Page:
UK students and fans rushed State Street the night of Sept. 10, after Kentucky football’s 26-16 win over the University of Florida.
The fiery celebration involved UK students and fans burning couches and other household furniture, in addition to flipping and standing on a car owned by Zach Preston, a UK student.
“I walked out of State Street right here, I saw the couches burning, and then five minutes later my car was on top of itself,” Preston said. “I watched it get flipped, I was telling people to stop – man, they just didn’t stop.”
On Sunday, Preston’s parents set up a GoFundMe page to help replace the vehicle; as of 7:30 p.m. Wednesday, 94 donors raised over $5,547 of the $5,000 goal. According to the GoFundMe page’s description, the student was “physically attacked when he tried to stop the mob” from flipping his car.
The last time a car was flipped during the event was in 2018 after UK defeated Florida for the first time since 1986.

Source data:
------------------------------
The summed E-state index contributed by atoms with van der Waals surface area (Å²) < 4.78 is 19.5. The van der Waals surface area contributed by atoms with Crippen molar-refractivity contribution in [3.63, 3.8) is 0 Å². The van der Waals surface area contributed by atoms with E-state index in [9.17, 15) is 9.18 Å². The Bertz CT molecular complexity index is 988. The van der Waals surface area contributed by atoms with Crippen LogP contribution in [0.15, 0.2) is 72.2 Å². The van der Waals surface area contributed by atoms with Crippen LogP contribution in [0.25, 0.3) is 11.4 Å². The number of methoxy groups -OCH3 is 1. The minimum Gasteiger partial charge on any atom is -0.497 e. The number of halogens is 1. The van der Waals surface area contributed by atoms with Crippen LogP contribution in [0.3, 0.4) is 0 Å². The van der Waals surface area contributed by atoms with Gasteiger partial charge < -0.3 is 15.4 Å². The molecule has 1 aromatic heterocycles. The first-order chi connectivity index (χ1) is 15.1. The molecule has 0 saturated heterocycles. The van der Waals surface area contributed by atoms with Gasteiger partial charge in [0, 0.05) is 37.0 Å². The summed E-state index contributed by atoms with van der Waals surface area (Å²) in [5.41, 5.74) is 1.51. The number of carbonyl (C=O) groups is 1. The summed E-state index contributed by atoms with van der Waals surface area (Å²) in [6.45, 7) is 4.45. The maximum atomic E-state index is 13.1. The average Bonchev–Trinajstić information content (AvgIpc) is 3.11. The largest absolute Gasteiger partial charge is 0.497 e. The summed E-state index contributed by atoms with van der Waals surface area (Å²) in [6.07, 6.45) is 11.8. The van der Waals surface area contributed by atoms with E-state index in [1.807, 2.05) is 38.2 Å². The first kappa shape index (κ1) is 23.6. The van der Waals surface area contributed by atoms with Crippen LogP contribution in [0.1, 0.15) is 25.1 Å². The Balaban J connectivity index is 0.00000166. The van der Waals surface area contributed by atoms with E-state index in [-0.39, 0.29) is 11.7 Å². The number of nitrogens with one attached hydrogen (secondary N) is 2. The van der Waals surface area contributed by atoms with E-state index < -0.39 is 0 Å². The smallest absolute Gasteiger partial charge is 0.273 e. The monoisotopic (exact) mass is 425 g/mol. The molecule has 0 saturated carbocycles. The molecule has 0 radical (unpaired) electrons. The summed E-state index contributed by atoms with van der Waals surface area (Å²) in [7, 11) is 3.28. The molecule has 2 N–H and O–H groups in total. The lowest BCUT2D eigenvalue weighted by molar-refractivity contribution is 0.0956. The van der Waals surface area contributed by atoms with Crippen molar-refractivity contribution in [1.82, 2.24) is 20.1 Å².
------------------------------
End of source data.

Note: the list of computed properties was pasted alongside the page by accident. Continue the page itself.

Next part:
Twitter user @JonWils92557420 commented, “The owner of the car that was flipped is out of luck because they can’t afford to fix? C’mon, folks. ‘Boys being boys’ still need consequences for illegal actions, regardless of their race.”
Lexington police and firefighters monitored the event, calming it down and extinguishing the fire around 11:15 p.m.
“Detectives from the Property Crimes Section are reviewing video footage and are working to identify the involved parties, and criminal charges are expected,” according to the Lexington Police Department.
UK student Adam Bliburg said he wasn’t expecting the win at all, let alone to see an event of students and fans gathered in the street burning furniture.
For some, the standing tradition has continued and become something they expect during the football season.
UK junior Kelli Kost said she and her roommates were emailed by their landlord to take everything off their porch last year in the possibility of the event happening even while living on Waller Avenue. Kost said they were not notified for this game.
However, the university sent out a text alert Saturday at 5:43 p.m. telling students to “Have fun, be smart & safe, look out for one another.” The message also referenced and linked the university-provided service Wildcab if needed.
Despite not having a warning, Kost said she enjoys the tradition – something she won’t experience outside of college.
“I think it’s a unique tradition that other schools don’t do, which is always fun,” Kost said.